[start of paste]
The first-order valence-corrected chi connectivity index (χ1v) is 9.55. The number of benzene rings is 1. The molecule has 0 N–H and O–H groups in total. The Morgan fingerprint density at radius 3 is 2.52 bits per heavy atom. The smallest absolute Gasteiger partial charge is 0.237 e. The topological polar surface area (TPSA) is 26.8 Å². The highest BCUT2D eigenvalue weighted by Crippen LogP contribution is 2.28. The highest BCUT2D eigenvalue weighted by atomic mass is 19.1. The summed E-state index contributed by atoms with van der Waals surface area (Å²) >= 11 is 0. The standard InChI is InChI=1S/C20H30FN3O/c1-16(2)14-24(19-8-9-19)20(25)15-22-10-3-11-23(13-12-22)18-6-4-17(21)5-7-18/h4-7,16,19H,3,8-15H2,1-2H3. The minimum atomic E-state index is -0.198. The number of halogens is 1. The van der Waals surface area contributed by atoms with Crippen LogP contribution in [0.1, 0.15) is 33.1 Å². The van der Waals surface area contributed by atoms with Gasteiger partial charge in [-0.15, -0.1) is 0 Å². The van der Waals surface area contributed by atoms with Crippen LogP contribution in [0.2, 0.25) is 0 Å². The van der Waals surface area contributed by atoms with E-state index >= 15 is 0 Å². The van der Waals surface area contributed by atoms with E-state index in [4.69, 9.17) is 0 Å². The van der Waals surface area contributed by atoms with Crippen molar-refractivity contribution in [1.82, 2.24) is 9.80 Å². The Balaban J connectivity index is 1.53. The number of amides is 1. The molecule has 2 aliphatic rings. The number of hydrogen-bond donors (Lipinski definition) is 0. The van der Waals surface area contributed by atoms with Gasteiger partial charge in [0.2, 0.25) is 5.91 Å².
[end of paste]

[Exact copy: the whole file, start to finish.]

The first-order valence-corrected chi connectivity index (χ1v) is 9.55. The number of benzene rings is 1. The molecule has 0 N–H and O–H groups in total. The Morgan fingerprint density at radius 3 is 2.52 bits per heavy atom. The smallest absolute Gasteiger partial charge is 0.237 e. The topological polar surface area (TPSA) is 26.8 Å². The highest BCUT2D eigenvalue weighted by Crippen LogP contribution is 2.28. The highest BCUT2D eigenvalue weighted by atomic mass is 19.1. The summed E-state index contributed by atoms with van der Waals surface area (Å²) >= 11 is 0. The standard InChI is InChI=1S/C20H30FN3O/c1-16(2)14-24(19-8-9-19)20(25)15-22-10-3-11-23(13-12-22)18-6-4-17(21)5-7-18/h4-7,16,19H,3,8-15H2,1-2H3. The minimum atomic E-state index is -0.198. The number of halogens is 1. The van der Waals surface area contributed by atoms with Crippen LogP contribution in [0.1, 0.15) is 33.1 Å². The van der Waals surface area contributed by atoms with Gasteiger partial charge in [-0.15, -0.1) is 0 Å². The van der Waals surface area contributed by atoms with Crippen LogP contribution in [0.2, 0.25) is 0 Å². The van der Waals surface area contributed by atoms with E-state index >= 15 is 0 Å². The van der Waals surface area contributed by atoms with E-state index in [4.69, 9.17) is 0 Å². The van der Waals surface area contributed by atoms with Crippen molar-refractivity contribution in [1.82, 2.24) is 9.80 Å². The Balaban J connectivity index is 1.53. The number of amides is 1. The molecule has 2 aliphatic rings. The number of hydrogen-bond donors (Lipinski definition) is 0. The van der Waals surface area contributed by atoms with Gasteiger partial charge in [0.2, 0.25) is 5.91 Å².